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In the offseason between the 2019 World Series and whatever we want to call 2020, Major League Baseball was rocked by what has now come to be known as the sign-stealing scandal. We should loop "electronic" in there, as run-of-the-mill sign stealing has always been acceptable. 

Regardless, the Astros (and later the Red Sox) were implicated for using electronic devices to decode the signs from opposing batteries (pitchers and catchers) and then using nefarious methods to pass along said signs to the hitters. For a full rundown, take a stroll down memory lane here

One might recall that no players were punished at all during the fallout from the scandal. Commissioner Rob Manfred and his investigative team made the decision to grant the possibly-involved players full immunity in exchange for confidential and truthful testimony. 

It is a regret of Manfred's, apparently. He said as much in an interview with with Time Magazine (via The Athletic). When asked about regrets from his ongoing tenure as the commissioner of Major League Baseball, Manfred said the following:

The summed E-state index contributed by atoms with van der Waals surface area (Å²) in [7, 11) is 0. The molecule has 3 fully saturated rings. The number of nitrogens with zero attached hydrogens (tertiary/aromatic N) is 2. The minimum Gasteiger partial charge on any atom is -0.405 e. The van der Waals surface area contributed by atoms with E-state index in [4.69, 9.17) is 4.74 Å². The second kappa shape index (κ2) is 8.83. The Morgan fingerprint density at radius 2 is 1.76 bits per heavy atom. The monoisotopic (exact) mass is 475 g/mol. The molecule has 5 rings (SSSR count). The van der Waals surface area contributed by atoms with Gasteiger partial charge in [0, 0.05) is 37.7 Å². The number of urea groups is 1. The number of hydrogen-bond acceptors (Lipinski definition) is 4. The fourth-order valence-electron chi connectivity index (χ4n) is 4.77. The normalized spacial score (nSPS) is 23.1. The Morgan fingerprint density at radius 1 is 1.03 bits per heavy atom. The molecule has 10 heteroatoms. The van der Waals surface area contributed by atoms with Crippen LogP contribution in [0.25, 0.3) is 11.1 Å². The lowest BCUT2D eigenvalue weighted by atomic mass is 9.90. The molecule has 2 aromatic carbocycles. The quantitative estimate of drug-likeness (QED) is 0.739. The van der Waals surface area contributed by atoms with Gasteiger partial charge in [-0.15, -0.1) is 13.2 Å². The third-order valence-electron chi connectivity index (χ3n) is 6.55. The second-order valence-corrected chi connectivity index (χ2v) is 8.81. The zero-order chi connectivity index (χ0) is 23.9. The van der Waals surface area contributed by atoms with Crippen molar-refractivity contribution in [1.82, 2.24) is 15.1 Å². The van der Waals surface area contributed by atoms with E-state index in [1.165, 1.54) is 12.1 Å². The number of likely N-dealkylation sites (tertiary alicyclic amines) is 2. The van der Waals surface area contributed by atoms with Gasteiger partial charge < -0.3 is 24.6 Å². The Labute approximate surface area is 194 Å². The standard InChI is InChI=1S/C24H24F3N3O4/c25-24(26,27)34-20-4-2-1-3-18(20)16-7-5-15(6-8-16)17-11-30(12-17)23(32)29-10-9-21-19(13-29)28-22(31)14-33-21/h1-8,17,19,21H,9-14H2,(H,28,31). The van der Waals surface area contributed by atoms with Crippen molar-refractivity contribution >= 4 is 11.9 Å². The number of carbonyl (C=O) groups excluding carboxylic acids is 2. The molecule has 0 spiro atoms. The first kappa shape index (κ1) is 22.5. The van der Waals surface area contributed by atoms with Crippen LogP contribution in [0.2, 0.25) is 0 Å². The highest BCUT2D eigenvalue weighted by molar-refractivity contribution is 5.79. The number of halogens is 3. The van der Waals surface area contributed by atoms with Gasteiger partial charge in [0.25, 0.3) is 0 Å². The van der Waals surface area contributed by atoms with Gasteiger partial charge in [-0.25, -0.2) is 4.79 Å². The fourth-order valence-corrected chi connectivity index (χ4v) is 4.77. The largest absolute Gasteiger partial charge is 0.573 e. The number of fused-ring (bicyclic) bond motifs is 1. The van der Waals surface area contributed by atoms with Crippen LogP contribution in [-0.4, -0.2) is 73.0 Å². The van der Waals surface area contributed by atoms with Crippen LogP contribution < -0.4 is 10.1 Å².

"I'm not sure that I would have approached it with giving players immunity. Once we gave players immunity, it puts you in a box as to what exactly you were going to do in terms of punishment. I might have gone about the investigative process without that grant of immunity and see where it takes us. Starting with, I'm not going to punish anybody, maybe not my best decision ever."

The lack of player punishment has left a sour taste in the mouths of many collective fan bases and the Astros players have dealt with it in the form of boos (and more) plenty of times in the aftermath. Still, without firm punishments for any players, it's difficult to determine exactly which players knew what and that's likely the root of Manfred's regret.